THE SECRET BOX

A handful of consistently extraordinary stories about secrets, ethics, and bewildering affections, featuring characters from Pearson's One Potato, Tu (1992). The first tale concerns 12-year-old Taylor Finch's crush on her brother Toby's friend and her disappointment when a dreamy outing with the two boys is revealed to be a shoplifting trip. The story also reflects her writer's sensibility—she thrills to have a wooden box that locks so she can hide her writings. The second story features Lindsay, whose stream-of-consciousness narration as she does her homework discloses a decidedly different kind of mind. In the story, involving her presence at a dog's funeral, her brother Eric comes through for her, in contrast to Taylor's experience with Toby. There is a believable story of Eric's first love; another shows him at his first job, in the uncomfortable position of witnessing a beloved teacher shoplifting. The situation is punctuated by aspects of Eric's real life as he comes to a momentous decision that will determine the kind of person he is going to be. A powerful and sad tale ends the book, when sensitive Taylor must face that her brother has grown into a brute. The sum of the five interrelated stories- -of the five interrelated lives—is so much greater than the parts; the billowing emotions within contained situations are authentic and painful. Pearson hasn't forgotten the difficulty of puzzling things out, and the shock and sweetness of seminal experiences. (Short stories. 8-12)

Pub Date: May 1, 1997

ISBN: 0-689-81379-1

Page Count: 128

Publisher: Atheneum

Review Posted Online: May 20, 2010

Kirkus Reviews Issue: April 15, 1997

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DONAVAN'S WORD JAR

Donavan's friends collect buttons and marbles, but he collects words. ``NUTRITION,'' ``BALLYHOO,'' ``ABRACADABRA''—these and other words are safely stored on slips of paper in a jar. As it fills, Donavan sees a storage problem developing and, after soliciting advice from his teacher and family, solves it himself: Visiting his grandma at a senior citizens' apartment house, he settles a tenants' argument by pulling the word ``COMPROMISE'' from his jar and, feeling ``as if the sun had come out inside him,'' discovers the satisfaction of giving his words away. Appealingly detailed b&w illustrations depict Donavan and his grandma as African-Americans. This Baltimore librarian's first book is sure to whet readers' appetites for words, and may even start them on their own savory collections. (Fiction. 8-11)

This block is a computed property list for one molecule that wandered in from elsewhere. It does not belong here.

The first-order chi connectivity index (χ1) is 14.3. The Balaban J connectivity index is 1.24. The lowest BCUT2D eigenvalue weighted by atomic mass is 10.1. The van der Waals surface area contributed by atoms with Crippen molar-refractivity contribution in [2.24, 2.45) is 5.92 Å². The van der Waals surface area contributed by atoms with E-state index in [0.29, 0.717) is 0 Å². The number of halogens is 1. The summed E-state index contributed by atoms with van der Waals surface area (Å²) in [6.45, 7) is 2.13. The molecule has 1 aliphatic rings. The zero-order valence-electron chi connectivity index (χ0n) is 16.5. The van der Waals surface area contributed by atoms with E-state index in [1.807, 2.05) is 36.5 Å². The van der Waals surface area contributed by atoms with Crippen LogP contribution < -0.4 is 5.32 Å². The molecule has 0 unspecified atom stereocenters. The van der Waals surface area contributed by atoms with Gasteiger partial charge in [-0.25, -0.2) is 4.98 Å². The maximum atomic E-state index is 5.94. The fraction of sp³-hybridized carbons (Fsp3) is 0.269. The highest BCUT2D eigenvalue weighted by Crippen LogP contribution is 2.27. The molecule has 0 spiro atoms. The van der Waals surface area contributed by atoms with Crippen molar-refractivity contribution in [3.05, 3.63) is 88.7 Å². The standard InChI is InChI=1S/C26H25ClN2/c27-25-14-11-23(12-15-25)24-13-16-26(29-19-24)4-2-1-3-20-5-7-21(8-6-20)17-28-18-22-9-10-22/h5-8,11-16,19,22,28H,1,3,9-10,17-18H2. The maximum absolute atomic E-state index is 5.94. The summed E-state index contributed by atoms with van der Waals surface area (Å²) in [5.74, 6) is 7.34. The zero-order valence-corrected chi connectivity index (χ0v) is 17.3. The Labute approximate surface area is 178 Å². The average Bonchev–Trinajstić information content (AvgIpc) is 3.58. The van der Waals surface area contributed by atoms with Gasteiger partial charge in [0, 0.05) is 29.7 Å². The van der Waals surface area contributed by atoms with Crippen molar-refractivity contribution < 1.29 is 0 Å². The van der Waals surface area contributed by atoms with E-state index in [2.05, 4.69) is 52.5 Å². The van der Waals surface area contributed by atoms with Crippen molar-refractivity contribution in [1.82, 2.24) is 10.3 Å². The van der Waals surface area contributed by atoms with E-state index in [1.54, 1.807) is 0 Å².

Pub Date: June 30, 1994

ISBN: 0-06-020190-8

Page Count: 72

Publisher: HarperCollins

Review Posted Online: May 20, 2010

Kirkus Reviews Issue: June 15, 1994

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Not for the faint-hearted—who are mostly adults anyway—but for stouthearted kids who love a brush with the sinister:...

CORALINE

A magnificently creepy fantasy pits a bright, bored little girl against a soul-eating horror that inhabits the reality right next door.

Coraline’s parents are loving, but really too busy to play with her, so she amuses herself by exploring her family’s new flat. A drawing-room door that opens onto a brick wall becomes a natural magnet for the curious little girl, and she is only half-surprised when, one day, the door opens onto a hallway and Coraline finds herself in a skewed mirror of her own flat, complete with skewed, button-eyed versions of her own parents. This is Gaiman’s (American Gods, 2001, etc.) first novel for children, and the author of the Sandman graphic novels here shows a sure sense of a child’s fears—and the child’s ability to overcome those fears. “I will be brave,” thinks Coraline. “No, I am brave.” When Coraline realizes that her other mother has not only stolen her real parents but has also stolen the souls of other children before her, she resolves to free her parents and to find the lost souls by matching her wits against the not-mother. The narrative hews closely to a child’s-eye perspective: Coraline never really tries to understand what has happened or to fathom the nature of the other mother; she simply focuses on getting her parents back and thwarting the other mother for good. Her ability to accept and cope with the surreality of the other flat springs from the child’s ability to accept, without question, the eccentricity and arbitrariness of her own—and every child’s own—reality. As Coraline’s quest picks up its pace, the parallel world she finds herself trapped in grows ever more monstrous, generating some deliciously eerie descriptive writing.

Not for the faint-hearted—who are mostly adults anyway—but for stouthearted kids who love a brush with the sinister: Coraline is spot on. (Fiction. 9-12)

Pub Date: July 1, 2002

ISBN: 0-380-97778-8

Page Count: 176

Publisher: HarperCollins

Review Posted Online: May 20, 2010

Kirkus Reviews Issue: June 15, 2002

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